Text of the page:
Examples

This section includes some examples of ad hoc Google Drive automation solutions which make use of the techniques outlined in this document.

2018 Winter Pool Prototype

A prototype automation of the Winter pool for Undergraduate Admissions was trialled in 2018. This involved a long-running automation process which notices uploads of PDF files to a shared Google Drive, processes the PDFs to produce a summary index and OCR-ed transcription and writes the resulting artefacts back to Google Drive.

We created a service account and set it as the owner of two shared drives: one for upload and one for processed artefacts. Pool users had their GSuite accounts added as collaborators (with read and write access) to the upload drive but with view-only permissions on the artefacts drive. The artefacts drive also had downloads disabled.

The upshot of this was that users could upload PDFs to a shared drive but the processed artefacts could only be viewed and were accessed by means of a special index document.

The prototype code written for this experiment is available on GitHub.

Lecture Capture Prototype

As part of a proof of concept development for Lecture Capture, we developed a simple scheduler process which would consume a list of lectures from a Google Sheet and schedule them automatically in an OpenCast lecture capture server.

We created a service account and shared some specially formatted Google Sheets with it. We also shared the Google Sheets with some GSuite users and had them enter data into the sheet. Behind the scenes, our API client authenticated as the service account and processed all the Google Sheets which it could see. In this case, the act of sharing the Google Sheet with the special service account address indicated that it should be used as a source of lecture capture data.

The prototype code written for this experiment is available on the University Developer Hub.

Best Practice

In general we’ve found the following to be Best Practice when automating applications which interact with Google Drive:

  1. Only use service accounts to represent the application in Google Drive. Do not be tempted to use credentials for a GSuite user to drive the API since GSuite users may be deactivated when the corresponding person leaves the University or it may become inappropriate for the GSuite user to retain full access to the Google Drive resources.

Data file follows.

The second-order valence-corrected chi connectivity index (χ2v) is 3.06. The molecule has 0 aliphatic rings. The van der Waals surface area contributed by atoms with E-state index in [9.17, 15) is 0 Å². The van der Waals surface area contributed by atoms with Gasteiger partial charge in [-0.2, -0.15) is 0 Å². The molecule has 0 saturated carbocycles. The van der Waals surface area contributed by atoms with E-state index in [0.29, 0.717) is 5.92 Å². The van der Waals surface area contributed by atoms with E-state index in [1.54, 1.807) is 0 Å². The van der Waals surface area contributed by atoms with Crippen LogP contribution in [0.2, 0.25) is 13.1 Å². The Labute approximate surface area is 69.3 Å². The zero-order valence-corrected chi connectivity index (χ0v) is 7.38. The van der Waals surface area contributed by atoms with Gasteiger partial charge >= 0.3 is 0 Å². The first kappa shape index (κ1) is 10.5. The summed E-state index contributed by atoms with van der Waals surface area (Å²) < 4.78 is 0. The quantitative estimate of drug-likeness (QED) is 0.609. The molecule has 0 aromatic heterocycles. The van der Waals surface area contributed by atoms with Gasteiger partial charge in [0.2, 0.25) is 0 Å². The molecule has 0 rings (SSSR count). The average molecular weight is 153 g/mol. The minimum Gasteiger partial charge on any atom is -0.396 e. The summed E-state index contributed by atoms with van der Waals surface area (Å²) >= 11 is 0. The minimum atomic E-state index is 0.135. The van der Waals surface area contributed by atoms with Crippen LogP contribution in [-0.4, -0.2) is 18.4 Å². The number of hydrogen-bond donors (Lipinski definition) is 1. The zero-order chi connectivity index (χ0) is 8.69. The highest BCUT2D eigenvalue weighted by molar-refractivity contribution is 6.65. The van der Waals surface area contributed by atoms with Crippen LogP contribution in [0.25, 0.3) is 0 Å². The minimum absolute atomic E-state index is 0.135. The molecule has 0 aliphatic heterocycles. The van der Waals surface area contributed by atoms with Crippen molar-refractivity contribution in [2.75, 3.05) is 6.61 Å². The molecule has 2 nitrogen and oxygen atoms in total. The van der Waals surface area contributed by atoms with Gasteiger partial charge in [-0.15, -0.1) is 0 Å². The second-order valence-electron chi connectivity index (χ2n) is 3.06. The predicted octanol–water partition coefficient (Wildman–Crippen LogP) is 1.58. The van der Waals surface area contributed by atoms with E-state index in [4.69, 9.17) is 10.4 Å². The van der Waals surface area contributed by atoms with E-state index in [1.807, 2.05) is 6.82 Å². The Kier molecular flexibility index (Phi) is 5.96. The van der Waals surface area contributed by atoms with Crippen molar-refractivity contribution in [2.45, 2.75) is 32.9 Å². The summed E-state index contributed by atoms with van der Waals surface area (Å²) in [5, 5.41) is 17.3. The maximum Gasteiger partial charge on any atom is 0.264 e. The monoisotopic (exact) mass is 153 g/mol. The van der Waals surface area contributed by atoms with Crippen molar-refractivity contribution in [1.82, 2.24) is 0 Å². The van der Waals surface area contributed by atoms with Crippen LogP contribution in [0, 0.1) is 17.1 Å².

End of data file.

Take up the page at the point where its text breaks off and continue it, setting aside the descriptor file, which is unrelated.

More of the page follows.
2. Make use of the Google Drive permissions system. Only give the service account the permissions it actually needs in Google Drive. By default a freshly minted service account will not be able to see anything. Think carefully about what resources you share with the service account.
  3. Rotate JSON credentials often. A service account can have multiple JSON-formatted credentials associated with it. A new set of credentials can be created at any time in the developer console without invalidating the previous set. You can then update the credentials used by your application and disable the old set in the developer console.
  4. “Sharing” can be used for resource discovery. A service account can use the API to determine which resources have been shared with it in Google Drive. As such you can make “share with the service account” a method of resource discovery. This avoids having to hard-code in Google Drive resource ids into applications.
  5. “Shared Drives” are a security boundary which can easily be reasoned about. There is a temptation to attempt to share a folder in Google Drive with the service account. This is dangerous since users have great freedom to move items in and out of folders within one drive. Shared Drives can be created quickly and easily and provide better controls about who can move files in and out of them. It can also be easier to reason about them as security boundaries: “our system can read anything inside the ‘XXX’ Shared Drive” is easily communicated to users. The same Google Drive folder can have different names for different users and so there is no single human-friendly name you can use when describing the security boundary.

Finding out more

The DevOps division are always happy to talk to people and share anything we’ve learned from our mistakes. Our contact details are available elsewhere in this guidebook.